Email Tips: Let the Bible Interpret Itself

This "tip" was originally delivered on Saturday, April 18th, 2015 .

When you read a single verse to teach a doctrine it requires interpretation.

For example, you can know Jesus was God by reading John 1:1 or 1 Tim 3:16 by themselves, but they require the reader interpret correctly and not correct the verse. As such, these verses are much aligned and attacked.

One way to solve the the problem of potential misinterpretation is to let the Bible interpret itself.

The Bible can interpret itself when you compare one verse to another talking about the same thing. It can be another verse in the same passage, or from a different passage as long as they are talking about the same thing.

Isaiah 45:21-25 explains that there is no God and Saviour but the LORD. God swears that unto him every knee shall bow, every tongue shall swear.

“…I am God, and there is none else. I have sworn by myself, the word is gone out of my mouth in righteousness, and shall not return, That unto me every knee shall bow, every tongue shall swear.” – Isaiah 45:23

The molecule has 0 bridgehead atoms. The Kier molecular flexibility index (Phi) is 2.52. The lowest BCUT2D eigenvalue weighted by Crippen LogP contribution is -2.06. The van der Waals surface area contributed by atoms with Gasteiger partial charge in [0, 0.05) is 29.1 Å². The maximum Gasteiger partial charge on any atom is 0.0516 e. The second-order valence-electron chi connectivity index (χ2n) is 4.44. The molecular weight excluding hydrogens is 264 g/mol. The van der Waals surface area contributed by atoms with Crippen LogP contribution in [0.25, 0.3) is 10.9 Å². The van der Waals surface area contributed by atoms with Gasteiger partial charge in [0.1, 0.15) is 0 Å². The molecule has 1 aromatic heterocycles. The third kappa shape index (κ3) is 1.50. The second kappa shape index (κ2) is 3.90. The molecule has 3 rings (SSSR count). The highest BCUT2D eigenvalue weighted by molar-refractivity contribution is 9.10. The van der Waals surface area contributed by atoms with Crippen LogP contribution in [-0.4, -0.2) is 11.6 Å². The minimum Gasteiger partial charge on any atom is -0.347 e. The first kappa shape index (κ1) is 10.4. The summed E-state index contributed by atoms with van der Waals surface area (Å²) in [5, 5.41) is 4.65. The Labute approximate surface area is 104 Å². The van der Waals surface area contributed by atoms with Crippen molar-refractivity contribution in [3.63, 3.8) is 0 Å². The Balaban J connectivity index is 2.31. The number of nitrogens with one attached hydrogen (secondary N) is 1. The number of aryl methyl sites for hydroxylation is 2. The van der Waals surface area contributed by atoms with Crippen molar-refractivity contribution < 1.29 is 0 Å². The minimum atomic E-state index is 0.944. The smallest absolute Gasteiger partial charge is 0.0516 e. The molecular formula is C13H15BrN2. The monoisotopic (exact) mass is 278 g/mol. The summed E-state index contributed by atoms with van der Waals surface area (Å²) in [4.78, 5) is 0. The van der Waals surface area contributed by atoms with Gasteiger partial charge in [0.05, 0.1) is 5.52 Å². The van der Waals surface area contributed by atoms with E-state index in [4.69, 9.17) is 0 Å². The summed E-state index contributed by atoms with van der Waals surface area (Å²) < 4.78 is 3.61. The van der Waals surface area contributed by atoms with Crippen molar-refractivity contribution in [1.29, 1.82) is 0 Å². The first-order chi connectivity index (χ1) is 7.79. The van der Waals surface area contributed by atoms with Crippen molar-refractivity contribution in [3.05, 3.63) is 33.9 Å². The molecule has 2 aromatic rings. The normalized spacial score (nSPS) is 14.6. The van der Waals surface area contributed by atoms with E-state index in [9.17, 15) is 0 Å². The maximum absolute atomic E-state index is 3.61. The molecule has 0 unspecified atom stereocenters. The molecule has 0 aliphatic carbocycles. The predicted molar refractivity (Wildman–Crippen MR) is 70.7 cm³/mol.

Phil 2:10-11 is talking about the same thing: every knee bowing unto someone.

“That at the name of Jesus every knee should bow, of things in heaven, and things in earth, and things under the earth…” – Phil 2:10

Notice both verses are talking about every knee bowing down to someone. In Isaiah that someone is God. In Philippians that someone is Jesus.

When read together the Bible interprets itself to teach that Jesus is God: Jesus is the one God and Saviour spoken about in Isaiah 45.

The doctrine of Jesus being God is not one of private interpretation or upheld by just a few single verses, it is the interpretation of the Bible when compared to itself.

It is possible for men to misinterpret a single verse, but when the Bible interprets itself the doctrine is stronger and more reliable.

This is why Bible study by comparing verses helps you understand more than simply reading verses or trying to correct the words of any one verse.

If you can’t figure out a verse. Look for comparisons. Let the Bible interpret itself.

For His glory,

Justin “compare” Johnson

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This "tip" was originally published in the weekly Grace Ambassadors Update sent free to subscribers.